Chauvin, who pleaded guilty last year to violating Floyd's civil rights and the civil rights of a teenager in an unrelated case, was sentenced to 21 years in federal prison.
Lane, who twice asked if Floyd should be rolled onto his side so he could breathe and performed CPR while Floyd was in an ambulance, was convicted of one count and was sentenced to 2 1/2 years.
Kueng and Thao received a victory last week when U.S. District Judge Paul Magnuson issued rulings that affect how their federal sentences will be calculated and could mean far less prison time. The rulings — particularly one that cross-references their crimes with involuntary manslaughter instead of murder — mean the men head into Wednesday's hearing with a recommended range of 4 1/4 years to 5 1/4 years. They might have faced a life sentence.
“It made a huge difference,” Mark Osler, a professor at the University of St. Thomas School of Law and former federal prosecutor, said. “The impact of it is already baked in now.”
Osler said one key is if Magnuson determines that Kueng and Thao were “minor” or “minimal” participants in the crime. Magnuson found Lane was a minimal participant, resulting in a lower sentence. Osler said a minor participant would be more culpable.
“You have one officer who at least made some effort to change the trajectory, and that's Lane. You have one most directly involved in the killing of George Floyd, and that’s Derek Chauvin — and then you have these two in the middle,” Osler said.
The potential for lower sentences for Kueng and Thao raises questions about whether they will consider a plea deal or risk trial Oct. 24 in state court, where they face counts of aiding and abetting second-degree murder and second-degree manslaughter.
Osler said once the men know what their federal sentence is, they will likely seek a plea deal on the state charges that won't exceed the federal sentence and will let them serve the sentences concurrently.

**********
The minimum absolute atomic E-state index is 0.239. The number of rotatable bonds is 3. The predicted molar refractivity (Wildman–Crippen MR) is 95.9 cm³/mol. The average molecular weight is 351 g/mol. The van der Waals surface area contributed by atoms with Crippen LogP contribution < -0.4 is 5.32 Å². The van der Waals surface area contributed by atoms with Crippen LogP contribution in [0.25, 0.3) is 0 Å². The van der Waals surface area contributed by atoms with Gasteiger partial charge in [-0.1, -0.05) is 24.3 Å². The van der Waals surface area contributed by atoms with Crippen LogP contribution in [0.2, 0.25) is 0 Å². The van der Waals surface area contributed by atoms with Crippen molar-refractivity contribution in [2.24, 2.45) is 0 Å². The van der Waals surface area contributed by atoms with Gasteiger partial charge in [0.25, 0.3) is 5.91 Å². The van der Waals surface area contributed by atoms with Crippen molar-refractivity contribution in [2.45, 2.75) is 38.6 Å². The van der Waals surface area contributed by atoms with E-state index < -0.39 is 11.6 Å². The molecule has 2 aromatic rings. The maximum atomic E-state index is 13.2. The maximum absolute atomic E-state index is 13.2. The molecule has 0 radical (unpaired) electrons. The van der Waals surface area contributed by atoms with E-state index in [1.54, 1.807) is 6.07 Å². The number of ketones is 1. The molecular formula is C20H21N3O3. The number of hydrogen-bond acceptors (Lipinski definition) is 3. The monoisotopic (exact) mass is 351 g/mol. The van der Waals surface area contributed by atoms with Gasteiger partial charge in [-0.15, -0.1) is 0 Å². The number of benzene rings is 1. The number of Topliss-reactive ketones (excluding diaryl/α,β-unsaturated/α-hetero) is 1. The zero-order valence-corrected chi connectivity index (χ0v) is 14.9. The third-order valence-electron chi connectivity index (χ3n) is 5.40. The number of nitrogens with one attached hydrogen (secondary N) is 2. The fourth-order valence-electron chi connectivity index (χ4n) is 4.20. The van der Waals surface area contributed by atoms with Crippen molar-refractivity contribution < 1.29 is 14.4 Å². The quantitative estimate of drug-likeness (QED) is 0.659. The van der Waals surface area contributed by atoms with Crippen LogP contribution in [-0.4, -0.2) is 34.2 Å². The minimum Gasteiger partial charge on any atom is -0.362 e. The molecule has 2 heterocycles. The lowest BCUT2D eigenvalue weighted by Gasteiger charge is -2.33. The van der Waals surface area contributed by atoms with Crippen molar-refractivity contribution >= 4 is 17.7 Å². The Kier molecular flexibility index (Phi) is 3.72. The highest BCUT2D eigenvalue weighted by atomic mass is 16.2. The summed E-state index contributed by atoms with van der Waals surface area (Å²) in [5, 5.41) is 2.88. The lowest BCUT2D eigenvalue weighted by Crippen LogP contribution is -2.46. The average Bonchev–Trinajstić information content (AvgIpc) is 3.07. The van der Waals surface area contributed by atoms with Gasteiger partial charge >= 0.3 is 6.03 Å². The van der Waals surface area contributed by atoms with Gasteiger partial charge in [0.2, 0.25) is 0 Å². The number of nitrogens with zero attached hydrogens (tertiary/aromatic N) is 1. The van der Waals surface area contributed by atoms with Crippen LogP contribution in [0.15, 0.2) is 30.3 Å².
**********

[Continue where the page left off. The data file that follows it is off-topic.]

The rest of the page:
Kueng and Thao can still appeal their federal convictions. If they plead guilty in state court, any federal appeal would be moot, said Mike Brandt, a criminal defense attorney who has been following the case. But it's also hard to win a federal appeal, he said.
“Those are some of the calculuses they are going to have to make in terms of, `Do I go to trial and risk something worse? Do I think I have a good shot at appeal on the federal case?'" Brandt said.
Kueng, who is Black, and Thao, who is Hmong American, likely will remain free on bond after Wednesday sentencing and be allowed to self-report to prison, especially since they have a pending trial and will need to be in contact with their attorneys and be present for court proceedings.
Lane, who is white, pleaded guilty to a state charge of aiding and abetting second-degree manslaughter and is awaiting sentencing in that case. He was allowed to remain free on bond after his federal sentencing.
Chauvin, who is white, was convicted of second-degree murder and second-degree manslaughter in state court and is serving a 22 1/2-year state sentence. His federal and state sentences are being served simultaneously.